2. 2. What can we learn from genomics approaches in marine ecology? Mock & Kirkhamhabitat on earth. The tendency towards holistic but inter- current holistic concepts to understand ecosystem func-disciplinary approaches, which tend to lack deep under- tioning.standing of the parts that shape the whole, is likely dueto the size of the marine system and difficulties in access- How Do Genomic Approaches Influence Marineing it. It might be expected that the difficulties of access- Ecology?ing, sampling and studying marine organisms would havedriven the development of new technology. However, this Marine Ecology, like other ecological disciplines, is drivenhas not been the case compared to the parallel develop- by hypotheses derived from observing the interactions ofment of other scientific disciplines (e.g. medicine, chemis- organisms and their communities with the environmenttry, physics) over the same period of time. Reasons for (e.g. Odum 1977; Putman & Wratten 1984). Therefore,this may be manifold, but it seems that Marine Ecology ecology uses a deductive system to explain relationshipsand Biological Oceanography entered a new era approxi- between organisms and their environment and thus seeksmately two decades ago by applying new technology to to explain their evolution. In contrast, genomics is notold questions. One of the most significant examples was primarily driven by hypotheses but by technology. In fact,the discovery of the hydrothermal vents on the deep technological developments such as high throughputocean floor at fracture zones along mid-oceanic ridges sequencing technologies (e.g. 454 GS-Titanium, Illumina,(e.g. Van Dover 1990; Tunnicliffe & Flower 1996). The SOLID) over the last decade have significantly advanceddevelopment of new submarines enabled their discovery, genomic disciplines (e.g. Schuster 2008). Genomics useswhich even led to new hypotheses about the evolution of an inductive approach per se and therefore instead gener-life on earth (e.g. Martin et al. 2008). About a decade ates hypotheses.after its discovery, this fascinating ecosystem was At first sight, genomics and ecology seem an odd cou-described using genome-enabled technologies such as me- ple with unbridgeable gaps and contradictory approachestagenomics and proteomics. These technologies revealed from two entirely different standpoints. All genome pro-the key molecular mechanisms underpinning how the jects with marine organisms so far have provided novelcharacteristic symbiotic communities of this ecosystem and ground-breaking insights into their biology and evo-generate energy (sulphur oxidation) and produce organic lution (e.g. Gloeckner et al. 2003; Rocap et al. 2003;carbon compounds [via the reductive tricarboxylic acid Armbrust et al. 2004; Palenik et al. 2007; Bowler et al.cycle (TCA) and Calvin cycles] for growth (e.g. Markert 2008; Worden et al. 2009; Cock et al. 2010) but there iset al. 2007; Grzymski et al. 2008). still a long way to go before genomic information The development of new methods to sample and ana- becomes integrated into holistic ecological concepts suchlyse marine systems in combination with the use of gen- as the flux of energy and matter through the marine eco-ome-enabled technology has, in our opinion, initiated a system. There are two reasons for this. Firstly, we are stillnew era in Marine Ecology. This is because new sampling in the discovery phase where we try to identify novel sin-strategies allow us to explore new ecosystems, and gle genes and gene families, and ascertain their impor-genomics has the potential to fill gaps in our understand- tance for the biology and evolution of organisms.ing of diversity and functioning of marine communities. Secondly, we haven’t yet begun to think about how toThus, we will soon be able to use this new understanding select and integrate these sequence data into overridingof the components and functioning of complex marine ecosystem models, such as models to explain the biogeog-communities combined with concepts of cycling energy raphy of microbial communities linked to biogeochemicaland matter to establish a systems approach to identify ´ ´ cycling of elements (e.g. LeQuere et al. 2005; Followsemergent properties that influence global-scale processes. et al. 2007). We will solve this problem as soon as we This review will try to explain why the reductionist become able to use genomic information to model notapproach, through the use of genome-enabled technolo- only evolution but also the earth system as a whole basedgies in Marine Ecology, has already revolutionized our on emergent properties that are more than the sum of aunderstanding of marine organisms, their evolution and parts list (e.g. Raes & Bork 2008; DeLong 2009).adaptation to the environment. Perhaps, it will also help The following sections give examples of how the induc-us to find ways to combine these new data with broader tive approaches used by genomics are able to transformcommunity- and ecosystem-related concepts such as bio- Marine Ecology. This review will focus on marinegeochemical cycling (e.g. Crombach & Hogeweg 2009). microbes because most of the genomic information weHowever, the nature of revolutions is that they have currently have about marine organisms comes frommajor implications for many different fields. One possi- sequencing prokaryotic and eukaryotic microbes and theirble consequence may be that we have to rethink our microbial communities.132 Marine Ecology 33 (2012) 131–148 ª 2011 Blackwell Verlag GmbH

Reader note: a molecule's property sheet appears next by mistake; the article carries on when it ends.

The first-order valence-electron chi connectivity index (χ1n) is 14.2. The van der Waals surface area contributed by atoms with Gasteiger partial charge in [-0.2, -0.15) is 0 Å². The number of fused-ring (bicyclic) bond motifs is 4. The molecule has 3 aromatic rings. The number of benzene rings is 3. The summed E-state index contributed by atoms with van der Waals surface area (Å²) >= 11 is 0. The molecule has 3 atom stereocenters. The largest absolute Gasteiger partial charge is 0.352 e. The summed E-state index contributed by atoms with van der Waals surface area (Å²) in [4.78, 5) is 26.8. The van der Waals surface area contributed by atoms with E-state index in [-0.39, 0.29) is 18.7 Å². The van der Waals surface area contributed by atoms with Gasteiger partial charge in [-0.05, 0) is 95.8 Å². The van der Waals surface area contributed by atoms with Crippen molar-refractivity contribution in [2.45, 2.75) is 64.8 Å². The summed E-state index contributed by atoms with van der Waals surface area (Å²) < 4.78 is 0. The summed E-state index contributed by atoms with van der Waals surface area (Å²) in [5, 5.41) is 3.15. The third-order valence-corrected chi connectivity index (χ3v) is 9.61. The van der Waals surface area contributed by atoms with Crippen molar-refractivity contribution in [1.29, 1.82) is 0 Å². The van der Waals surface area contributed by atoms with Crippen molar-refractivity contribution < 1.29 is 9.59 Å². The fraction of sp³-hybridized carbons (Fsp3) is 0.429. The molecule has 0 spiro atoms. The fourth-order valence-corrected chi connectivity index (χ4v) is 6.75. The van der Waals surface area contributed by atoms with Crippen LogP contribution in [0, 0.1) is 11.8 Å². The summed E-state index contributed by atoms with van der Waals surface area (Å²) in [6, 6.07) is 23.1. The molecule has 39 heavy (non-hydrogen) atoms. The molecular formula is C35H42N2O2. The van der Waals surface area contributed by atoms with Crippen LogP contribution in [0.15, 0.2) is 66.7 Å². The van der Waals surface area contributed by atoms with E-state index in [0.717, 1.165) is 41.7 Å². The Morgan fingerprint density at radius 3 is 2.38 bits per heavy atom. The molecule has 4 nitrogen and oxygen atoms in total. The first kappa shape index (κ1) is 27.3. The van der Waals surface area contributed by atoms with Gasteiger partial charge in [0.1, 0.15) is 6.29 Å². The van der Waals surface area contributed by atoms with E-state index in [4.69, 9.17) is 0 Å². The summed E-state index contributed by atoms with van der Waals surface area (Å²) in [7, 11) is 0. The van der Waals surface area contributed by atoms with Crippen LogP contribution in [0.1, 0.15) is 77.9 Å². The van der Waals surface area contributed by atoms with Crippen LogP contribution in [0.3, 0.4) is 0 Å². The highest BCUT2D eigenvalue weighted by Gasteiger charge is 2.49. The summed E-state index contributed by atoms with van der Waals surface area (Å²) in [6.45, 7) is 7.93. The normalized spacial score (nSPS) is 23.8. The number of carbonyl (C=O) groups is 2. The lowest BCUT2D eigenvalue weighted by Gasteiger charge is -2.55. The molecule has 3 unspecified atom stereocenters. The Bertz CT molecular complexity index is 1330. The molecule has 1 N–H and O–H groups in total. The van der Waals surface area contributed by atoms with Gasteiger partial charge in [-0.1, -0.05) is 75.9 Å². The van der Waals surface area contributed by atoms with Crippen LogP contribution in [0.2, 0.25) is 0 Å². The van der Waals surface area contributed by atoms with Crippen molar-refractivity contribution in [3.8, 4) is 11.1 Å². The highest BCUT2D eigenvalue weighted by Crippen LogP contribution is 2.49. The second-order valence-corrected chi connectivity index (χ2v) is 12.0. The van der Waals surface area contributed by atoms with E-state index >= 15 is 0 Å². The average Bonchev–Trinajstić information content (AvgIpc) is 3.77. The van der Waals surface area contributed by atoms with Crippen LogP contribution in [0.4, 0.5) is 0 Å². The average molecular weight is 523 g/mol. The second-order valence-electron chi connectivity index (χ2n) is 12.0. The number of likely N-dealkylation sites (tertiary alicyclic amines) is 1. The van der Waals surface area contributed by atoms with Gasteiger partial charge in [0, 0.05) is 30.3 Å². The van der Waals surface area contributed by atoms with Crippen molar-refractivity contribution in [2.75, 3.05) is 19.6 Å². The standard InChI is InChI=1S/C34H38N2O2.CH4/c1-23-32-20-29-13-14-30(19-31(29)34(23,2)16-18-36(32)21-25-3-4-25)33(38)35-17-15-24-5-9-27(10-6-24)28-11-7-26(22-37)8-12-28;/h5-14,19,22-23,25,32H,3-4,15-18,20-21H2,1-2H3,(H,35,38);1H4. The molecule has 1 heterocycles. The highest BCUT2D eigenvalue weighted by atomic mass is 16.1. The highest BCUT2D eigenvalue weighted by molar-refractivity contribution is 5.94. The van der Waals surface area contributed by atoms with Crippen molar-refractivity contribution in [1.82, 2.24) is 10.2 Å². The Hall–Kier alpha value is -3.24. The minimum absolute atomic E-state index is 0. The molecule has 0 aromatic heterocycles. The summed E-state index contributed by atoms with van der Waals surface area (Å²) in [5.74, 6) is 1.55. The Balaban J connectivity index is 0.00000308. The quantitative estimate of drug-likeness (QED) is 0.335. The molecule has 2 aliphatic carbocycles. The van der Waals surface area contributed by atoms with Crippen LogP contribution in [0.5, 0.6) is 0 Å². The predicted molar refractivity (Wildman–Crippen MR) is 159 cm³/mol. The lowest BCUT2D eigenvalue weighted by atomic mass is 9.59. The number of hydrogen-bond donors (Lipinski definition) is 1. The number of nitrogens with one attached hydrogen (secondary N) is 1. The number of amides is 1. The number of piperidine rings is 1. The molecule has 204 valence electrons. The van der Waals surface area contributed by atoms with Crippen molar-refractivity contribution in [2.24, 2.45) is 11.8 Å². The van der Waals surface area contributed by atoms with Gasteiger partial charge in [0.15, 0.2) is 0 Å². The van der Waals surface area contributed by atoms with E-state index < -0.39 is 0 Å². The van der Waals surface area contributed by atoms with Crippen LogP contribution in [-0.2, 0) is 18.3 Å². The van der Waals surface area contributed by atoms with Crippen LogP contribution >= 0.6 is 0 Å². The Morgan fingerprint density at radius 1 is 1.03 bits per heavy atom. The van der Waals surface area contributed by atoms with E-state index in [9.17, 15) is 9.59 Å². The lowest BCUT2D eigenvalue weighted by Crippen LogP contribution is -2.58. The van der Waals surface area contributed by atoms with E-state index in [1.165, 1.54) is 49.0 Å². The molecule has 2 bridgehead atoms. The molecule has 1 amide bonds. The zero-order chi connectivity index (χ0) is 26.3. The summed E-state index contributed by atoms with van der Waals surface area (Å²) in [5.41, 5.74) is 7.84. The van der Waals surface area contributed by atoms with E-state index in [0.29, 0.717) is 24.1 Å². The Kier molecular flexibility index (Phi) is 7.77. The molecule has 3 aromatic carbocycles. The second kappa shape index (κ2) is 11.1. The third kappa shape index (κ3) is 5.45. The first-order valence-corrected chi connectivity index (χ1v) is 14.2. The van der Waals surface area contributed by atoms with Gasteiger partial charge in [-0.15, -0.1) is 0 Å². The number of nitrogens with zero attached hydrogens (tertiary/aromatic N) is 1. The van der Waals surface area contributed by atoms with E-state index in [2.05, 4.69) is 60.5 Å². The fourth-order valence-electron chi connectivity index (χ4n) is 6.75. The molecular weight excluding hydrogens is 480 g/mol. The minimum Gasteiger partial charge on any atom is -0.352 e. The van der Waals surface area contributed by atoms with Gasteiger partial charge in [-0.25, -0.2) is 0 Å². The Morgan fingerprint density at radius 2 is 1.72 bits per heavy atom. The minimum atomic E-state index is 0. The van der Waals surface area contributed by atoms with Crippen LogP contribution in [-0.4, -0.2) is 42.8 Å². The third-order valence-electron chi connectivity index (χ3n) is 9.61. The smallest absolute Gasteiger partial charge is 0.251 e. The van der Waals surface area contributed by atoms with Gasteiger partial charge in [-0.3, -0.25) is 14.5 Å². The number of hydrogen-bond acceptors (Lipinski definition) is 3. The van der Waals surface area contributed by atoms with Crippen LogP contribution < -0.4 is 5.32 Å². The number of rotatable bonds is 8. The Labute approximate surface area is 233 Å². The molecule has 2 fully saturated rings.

3. 3. Mock & Kirkham What can we learn from genomics approaches in marine ecology?Influence of Genomics on Our Understanding ofthe Evolution of Marine Organisms CoreBacteria SharedIt took about 7 years from sequencing the first genomes Orphanof bacteria (Haemophilus influenzae, Mycoplasma genitali-um) in 1995 (Fleischmann et al. 1995; Fraser et al. 1995)to the first genome sequences from the sea (e.g. Dufresneet al. 2003; Rocap et al. 2003; Palenik et al. 2006). Beforethese genomes from various marine Prochlorococcusstrains became available, all of the classification studieswere based on phylogenetic marker genes (e.g. Woese1987; Ludwig & Schleifer 1994), such as the small subunitof ribosomal RNA (i.e. 16S), to define a species or taxonbecause most bacteria lack taxonomically useful morpho-logical features. These very first genome sequences frombacteria revolutionized our view of evolution and diver-sity, and gave rise to the new discipline, ComparativeGenomics (e.g. Koonin & Wolf 2008). Fig. 1. Common and rare genes in 10 aquatic archaea and bacterial Although the sequenced Prochlorococcus strains are genomes (Pelagiobacter ubique (SAR11) HTCC1062, Halorubrum lacusprofundi ATCC49239, Methanococcoides burtonii DSM6242,identical based on the criterion of more than 97% Prochlorococcus MIT9313, Pseudoalteromonas haloplanktis TAC125,sequence identity of the small subunit of ribosomal RNA, Rhodopirellula baltica SH1, Roseobacter sp. GAI101, Silicibacter sp.they showed remarkable differences in genome size, GC TM1040, Sphingopyxis alaskensis RB2256, Synechococcus sp.content, the number of genes and gene composition WH8102) based on prokaryotic clusters of orthologous genes (COGs).(Rocap et al. 2003). These differences reflect adaptation Core set = COGs present in 9 or 10 genomes; shared set = COGsto different ecological niches in the pelagic environment, present in 2–8 genomes; orphan set = COGs present in 1 genomedetermining the relative fitness of each ecotype and hence only.regulating their distribution and abundance in the ocean.Thus, there is much higher genetic diversity than previ- The major modes of transmission of genetic materialously concluded using only selected marker genes. This that determine the diversity of genes, and therefore phylo-diversity is the consequence of different modes of evolu- genetic patterns, are vertical and horizontal gene transfertion, and hence adaptation, which ultimately shapes bio- (HGT) (Table 1). Transfer of genetic material to off-geochemical processes in the ocean. Consequently, spring, or the inheritance of genes by subsequent genera-understanding the evolution of marine microbes is crucial tions, is the essential basis of vertical gene transfer. HGTfor our understanding of the cycling of elements and had been recognized (Woese 1987) as a mode of geneticgases in the ocean. transfer long before the first bacterial genomes were Based on comparative analyses of many more sequenced sequenced (e.g. Smith et al. 1992; Syvanen 1994; Ochmanprokaryotic genomes published over the last few years (e.g. et al. 2000). However, it was viewed as a rare phenome-Palenik et al. 2006), we can identify general patterns of non occurring only under specific circumstances, such asgenome organization, function and evolution. The gene the development of resistance to antibiotics among differ-space of prokaryotes can be subdivided into three groups: ent strains of bacteria (e.g. Aminov & Mackie 2007).(i) the set of universal or nearly universal core genes that Sequencing of bacterial genomes, their comparative analy-have orthologues in all species and strains of bacteria and sis and especially sequencing of ocean metagenomes hasarchaea, (ii) moderately common genes (shell ⁄ shared shown that HGT is at least as important as vertical genegenes), and (iii) orphan genes, which are genes that have transfer for the evolution of prokaryotes. This was per-no detectable similarity to any other available protein haps the most important contribution of comparativesequence (Koonin & Wolf 2008) (Fig. 1). Less than 5% of and meta-genomics to our understanding of prokaryoticall genes in any prokaryotic organism belong to the core evolution. Recent marine metagenome and transcriptomegroup of genes, which are basically house-keeping genes; projects have impressively revealed that key genes, such asover 50% belong to the shell group; and the rest belong to those from the rhodopsin family, were horizontallygroups of specific genes that only occur in particular spe- transferred among very different microbial organismscies or in a small number of closely related strains from (Archaea, Bacteria) to benefit the whole community (e.g.the same species (Koonin & Wolf 2008) (Fig. 1). Venter et al. 2004). A type of vector for this massiveMarine Ecology 33 (2012) 131–148 ª 2011 Blackwell Verlag GmbH 133